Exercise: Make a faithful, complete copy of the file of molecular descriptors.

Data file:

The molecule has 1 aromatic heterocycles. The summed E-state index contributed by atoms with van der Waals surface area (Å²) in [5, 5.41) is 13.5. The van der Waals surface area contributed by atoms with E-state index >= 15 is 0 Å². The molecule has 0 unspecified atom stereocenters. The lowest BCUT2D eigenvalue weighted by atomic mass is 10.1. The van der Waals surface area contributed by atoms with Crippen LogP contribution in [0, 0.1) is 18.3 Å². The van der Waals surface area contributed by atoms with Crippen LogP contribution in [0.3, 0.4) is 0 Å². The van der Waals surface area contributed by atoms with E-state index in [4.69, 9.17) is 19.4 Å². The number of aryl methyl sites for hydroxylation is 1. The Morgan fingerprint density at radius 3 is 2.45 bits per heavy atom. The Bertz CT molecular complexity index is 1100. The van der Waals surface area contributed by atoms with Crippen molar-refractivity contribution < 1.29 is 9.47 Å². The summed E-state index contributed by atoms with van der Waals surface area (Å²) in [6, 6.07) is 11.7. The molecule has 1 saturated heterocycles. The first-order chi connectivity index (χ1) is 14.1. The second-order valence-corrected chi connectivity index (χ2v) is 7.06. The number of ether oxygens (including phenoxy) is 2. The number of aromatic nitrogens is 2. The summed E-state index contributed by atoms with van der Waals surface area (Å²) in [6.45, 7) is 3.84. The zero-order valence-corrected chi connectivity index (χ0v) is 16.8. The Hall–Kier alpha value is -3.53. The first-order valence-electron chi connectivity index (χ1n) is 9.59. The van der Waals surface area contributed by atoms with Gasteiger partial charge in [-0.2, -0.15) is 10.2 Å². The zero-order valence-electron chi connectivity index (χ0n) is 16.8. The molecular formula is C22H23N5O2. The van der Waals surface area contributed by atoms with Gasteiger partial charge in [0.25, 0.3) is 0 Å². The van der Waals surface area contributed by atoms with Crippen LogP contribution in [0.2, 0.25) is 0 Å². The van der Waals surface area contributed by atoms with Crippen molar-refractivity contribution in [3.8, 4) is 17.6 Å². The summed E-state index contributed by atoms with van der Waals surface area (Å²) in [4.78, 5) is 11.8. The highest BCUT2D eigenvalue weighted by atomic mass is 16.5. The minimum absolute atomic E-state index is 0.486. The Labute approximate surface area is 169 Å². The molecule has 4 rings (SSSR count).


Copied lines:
The molecule has 1 aromatic heterocycles. The summed E-state index contributed by atoms with van der Waals surface area (Å²) in [5, 5.41) is 13.5. The van der Waals surface area contributed by atoms with E-state index >= 15 is 0 Å². The molecule has 0 unspecified atom stereocenters. The lowest BCUT2D eigenvalue weighted by atomic mass is 10.1. The van der Waals surface area contributed by atoms with Crippen LogP contribution in [0, 0.1) is 18.3 Å². The van der Waals surface area contributed by atoms with Crippen LogP contribution in [0.3, 0.4) is 0 Å². The van der Waals surface area contributed by atoms with E-state index in [4.69, 9.17) is 19.4 Å². The number of aryl methyl sites for hydroxylation is 1. The Morgan fingerprint density at radius 3 is 2.45 bits per heavy atom. The Bertz CT molecular complexity index is 1100. The van der Waals surface area contributed by atoms with Crippen molar-refractivity contribution < 1.29 is 9.47 Å². The summed E-state index contributed by atoms with van der Waals surface area (Å²) in [6, 6.07) is 11.7. The molecule has 1 saturated heterocycles. The first-order chi connectivity index (χ1) is 14.1. The second-order valence-corrected chi connectivity index (χ2v) is 7.06. The number of ether oxygens (including phenoxy) is 2. The number of aromatic nitrogens is 2. The summed E-state index contributed by atoms with van der Waals surface area (Å²) in [6.45, 7) is 3.84. The zero-order valence-corrected chi connectivity index (χ0v) is 16.8. The Hall–Kier alpha value is -3.53. The first-order valence-electron chi connectivity index (χ1n) is 9.59. The van der Waals surface area contributed by atoms with Gasteiger partial charge in [-0.2, -0.15) is 10.2 Å². The zero-order valence-electron chi connectivity index (χ0n) is 16.8. The molecular formula is C22H23N5O2. The van der Waals surface area contributed by atoms with Gasteiger partial charge in [0.25, 0.3) is 0 Å². The van der Waals surface area contributed by atoms with Crippen LogP contribution in [0.2, 0.25) is 0 Å². The van der Waals surface area contributed by atoms with Crippen molar-refractivity contribution in [3.8, 4) is 17.6 Å². The summed E-state index contributed by atoms with van der Waals surface area (Å²) in [4.78, 5) is 11.8. The highest BCUT2D eigenvalue weighted by atomic mass is 16.5. The minimum absolute atomic E-state index is 0.486. The Labute approximate surface area is 169 Å². The molecule has 4 rings (SSSR count).